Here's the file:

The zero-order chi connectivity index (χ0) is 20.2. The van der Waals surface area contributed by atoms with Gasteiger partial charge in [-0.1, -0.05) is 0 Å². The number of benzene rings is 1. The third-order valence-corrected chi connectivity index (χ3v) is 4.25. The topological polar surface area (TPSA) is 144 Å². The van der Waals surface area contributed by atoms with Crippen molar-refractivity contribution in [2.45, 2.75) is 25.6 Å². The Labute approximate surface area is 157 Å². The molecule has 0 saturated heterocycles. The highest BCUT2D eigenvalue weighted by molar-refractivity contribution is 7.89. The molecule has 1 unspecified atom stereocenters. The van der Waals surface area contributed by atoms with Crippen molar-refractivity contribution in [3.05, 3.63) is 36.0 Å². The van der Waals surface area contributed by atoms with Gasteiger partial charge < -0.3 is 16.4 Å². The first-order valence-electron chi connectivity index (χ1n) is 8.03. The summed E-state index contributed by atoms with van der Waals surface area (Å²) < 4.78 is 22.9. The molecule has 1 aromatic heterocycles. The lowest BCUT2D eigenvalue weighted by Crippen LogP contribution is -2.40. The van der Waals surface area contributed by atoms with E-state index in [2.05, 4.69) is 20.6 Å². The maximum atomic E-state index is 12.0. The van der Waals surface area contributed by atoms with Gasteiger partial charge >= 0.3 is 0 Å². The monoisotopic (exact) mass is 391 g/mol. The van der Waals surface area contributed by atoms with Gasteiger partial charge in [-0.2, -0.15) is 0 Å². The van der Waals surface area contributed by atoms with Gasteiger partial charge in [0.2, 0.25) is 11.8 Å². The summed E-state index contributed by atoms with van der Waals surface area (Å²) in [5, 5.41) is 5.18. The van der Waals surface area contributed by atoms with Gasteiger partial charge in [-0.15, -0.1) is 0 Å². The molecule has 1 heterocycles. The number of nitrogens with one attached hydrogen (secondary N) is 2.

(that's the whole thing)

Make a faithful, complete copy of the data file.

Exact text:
The zero-order chi connectivity index (χ0) is 20.2. The van der Waals surface area contributed by atoms with Gasteiger partial charge in [-0.1, -0.05) is 0 Å². The number of benzene rings is 1. The third-order valence-corrected chi connectivity index (χ3v) is 4.25. The topological polar surface area (TPSA) is 144 Å². The van der Waals surface area contributed by atoms with Crippen molar-refractivity contribution in [2.45, 2.75) is 25.6 Å². The Labute approximate surface area is 157 Å². The molecule has 0 saturated heterocycles. The highest BCUT2D eigenvalue weighted by molar-refractivity contribution is 7.89. The molecule has 1 unspecified atom stereocenters. The van der Waals surface area contributed by atoms with Crippen molar-refractivity contribution in [3.05, 3.63) is 36.0 Å². The van der Waals surface area contributed by atoms with Gasteiger partial charge < -0.3 is 16.4 Å². The first-order valence-electron chi connectivity index (χ1n) is 8.03. The summed E-state index contributed by atoms with van der Waals surface area (Å²) < 4.78 is 22.9. The molecule has 1 aromatic heterocycles. The lowest BCUT2D eigenvalue weighted by Crippen LogP contribution is -2.40. The van der Waals surface area contributed by atoms with E-state index in [2.05, 4.69) is 20.6 Å². The maximum atomic E-state index is 12.0. The van der Waals surface area contributed by atoms with Gasteiger partial charge >= 0.3 is 0 Å². The monoisotopic (exact) mass is 391 g/mol. The van der Waals surface area contributed by atoms with Gasteiger partial charge in [-0.2, -0.15) is 0 Å². The van der Waals surface area contributed by atoms with Gasteiger partial charge in [0.2, 0.25) is 11.8 Å². The summed E-state index contributed by atoms with van der Waals surface area (Å²) in [5, 5.41) is 5.18. The van der Waals surface area contributed by atoms with Gasteiger partial charge in [-0.15, -0.1) is 0 Å². The molecule has 1 heterocycles. The number of nitrogens with one attached hydrogen (secondary N) is 2.